By LAMECH JOHNSON
Tribune Staff Reporter
A MAGISTRATE yesterday seized over US$14,000 from a woman who attempted to take the money out of the country to help her mother who had suffered a stroke.
Louis Thompson-Mullings, 50, appeared before Magistrate Andrew Forbes facing a single charge of attempted exportation of restricted goods. It is alleged that she failed to obtain Central Bank approval to carry US$14,745 in cash outside the country prior to March 15 when she was arrested at the Lynden Pindling International Airport.
Thompson-Mullings pleaded guilty to the charge, which carries up to 24 months prison time. She was later granted an absolute discharge, however the judge ordered the funds be confiscated and turned over to the Crown.
Police prosecutor Supt Ercell Dorsett gave further particulars to the magistrate concerning the case.
He noted that around 11.15pm on the night in question, police officers were at gate B28 in the international departure lounge where they observed the 50-year-old approach the gate.
Upon noting what they deemed to be a suspicious demeanour, officers took her aside to inquire the amount of money she was travelling with and, if necessary, conduct a search.
“She said she was going to Jamaica and told them she had $5,000 but they found additional monies in various coloured envelopes,” the prosecutor said.
The officers told her she didn’t have authorisation to take the money out of the country and when probed, she declined to say how she came by the money, only that she was going to visit her mother who had a stroke and was not well.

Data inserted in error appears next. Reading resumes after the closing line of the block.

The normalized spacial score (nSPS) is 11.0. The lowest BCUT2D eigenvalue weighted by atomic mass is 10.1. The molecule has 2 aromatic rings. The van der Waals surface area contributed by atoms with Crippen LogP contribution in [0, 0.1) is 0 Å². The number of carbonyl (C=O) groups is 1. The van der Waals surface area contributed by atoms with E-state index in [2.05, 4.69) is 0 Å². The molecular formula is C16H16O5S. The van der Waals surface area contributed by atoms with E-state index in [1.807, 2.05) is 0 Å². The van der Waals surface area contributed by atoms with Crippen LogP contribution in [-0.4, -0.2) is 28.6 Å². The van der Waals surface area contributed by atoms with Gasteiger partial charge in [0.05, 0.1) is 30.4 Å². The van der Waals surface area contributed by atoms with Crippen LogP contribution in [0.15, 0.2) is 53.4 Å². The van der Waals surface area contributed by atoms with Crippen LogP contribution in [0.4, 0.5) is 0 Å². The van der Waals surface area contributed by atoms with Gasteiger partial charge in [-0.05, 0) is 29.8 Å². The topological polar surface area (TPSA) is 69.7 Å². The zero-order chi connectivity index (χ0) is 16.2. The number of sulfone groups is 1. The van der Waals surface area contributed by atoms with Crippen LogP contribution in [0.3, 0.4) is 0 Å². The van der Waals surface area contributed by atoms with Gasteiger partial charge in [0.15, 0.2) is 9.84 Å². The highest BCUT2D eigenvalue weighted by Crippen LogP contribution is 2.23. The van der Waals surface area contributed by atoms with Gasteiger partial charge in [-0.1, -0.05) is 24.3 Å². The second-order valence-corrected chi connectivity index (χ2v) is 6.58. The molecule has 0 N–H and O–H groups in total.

“Customs and Central Bank had no records of the accused seeking permission to take $14,000 out of the country,” the prosecutor concluded.
Magistrate Forbes asked the accused if she disagreed with the facts presented in court and she said no she did not.
Christina Galanos, Thompson-Mullings’ lawyer, said her client “was going to use funds to assist her sick mother.”
“She has learned her lesson and pleaded guilty at the earliest opportunity,” Ms Galanos said.
The magistrate asked the accused: “How’d you come to be in possession of the US currency?”
“Over the years I used to work I had money, I saved and took my time and change it out,” Thompson-Mullings said.
The judge then asked: “And various persons give you money as well?”
“Yes,” said the accused.
“Why did they not elect to use cash transfer services available?
“Why use a human person to transfer large sums as opposed to going through legitimate means? Wouldn’t that make more sense? What if you were robbed on the way to the airport? I went to school in Jamaica. I know exactly what can happen once you leave the Norman Manley airport. Enlighten me perhaps I’ll understand your decision,” the judge said.
“Money Gram is located at any Fidelity (Bank) location and the cost would be minimal. If you are travelling anywhere outside of the Bahamas, you have to go to a legitimate bank to leave the country with currency. That’s for everybody. “When I travel without that approval, I subject myself to being potentially arrested. It’s been the law since 1973 and before it’s not likely to change any time soon. Until it is changed, go the legal way else you face two years imprisonment and you lose your money.
“There are 50 different banks you can get it done legally,” the magistrate said.